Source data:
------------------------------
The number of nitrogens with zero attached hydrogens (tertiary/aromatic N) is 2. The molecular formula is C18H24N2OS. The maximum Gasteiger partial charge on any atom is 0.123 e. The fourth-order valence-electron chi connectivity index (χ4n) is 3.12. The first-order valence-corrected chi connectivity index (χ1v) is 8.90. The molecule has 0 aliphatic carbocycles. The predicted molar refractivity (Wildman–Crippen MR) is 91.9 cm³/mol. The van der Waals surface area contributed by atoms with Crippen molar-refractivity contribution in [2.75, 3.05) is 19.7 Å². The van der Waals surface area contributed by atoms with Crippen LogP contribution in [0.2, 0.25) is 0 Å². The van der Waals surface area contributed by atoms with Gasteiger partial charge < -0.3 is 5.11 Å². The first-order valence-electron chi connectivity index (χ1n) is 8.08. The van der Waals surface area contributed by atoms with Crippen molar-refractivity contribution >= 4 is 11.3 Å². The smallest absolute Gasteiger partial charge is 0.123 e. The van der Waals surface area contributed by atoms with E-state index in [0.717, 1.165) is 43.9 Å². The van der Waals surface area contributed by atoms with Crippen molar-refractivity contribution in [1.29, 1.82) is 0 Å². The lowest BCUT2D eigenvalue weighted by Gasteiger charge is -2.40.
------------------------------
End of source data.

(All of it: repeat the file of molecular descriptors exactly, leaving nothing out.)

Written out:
The number of nitrogens with zero attached hydrogens (tertiary/aromatic N) is 2. The molecular formula is C18H24N2OS. The maximum Gasteiger partial charge on any atom is 0.123 e. The fourth-order valence-electron chi connectivity index (χ4n) is 3.12. The first-order valence-corrected chi connectivity index (χ1v) is 8.90. The molecule has 0 aliphatic carbocycles. The predicted molar refractivity (Wildman–Crippen MR) is 91.9 cm³/mol. The van der Waals surface area contributed by atoms with Crippen molar-refractivity contribution in [2.75, 3.05) is 19.7 Å². The van der Waals surface area contributed by atoms with Crippen LogP contribution in [0.2, 0.25) is 0 Å². The van der Waals surface area contributed by atoms with Gasteiger partial charge < -0.3 is 5.11 Å². The first-order valence-electron chi connectivity index (χ1n) is 8.08. The van der Waals surface area contributed by atoms with Crippen molar-refractivity contribution >= 4 is 11.3 Å². The smallest absolute Gasteiger partial charge is 0.123 e. The van der Waals surface area contributed by atoms with E-state index in [0.717, 1.165) is 43.9 Å². The van der Waals surface area contributed by atoms with Crippen molar-refractivity contribution in [1.29, 1.82) is 0 Å². The lowest BCUT2D eigenvalue weighted by Gasteiger charge is -2.40.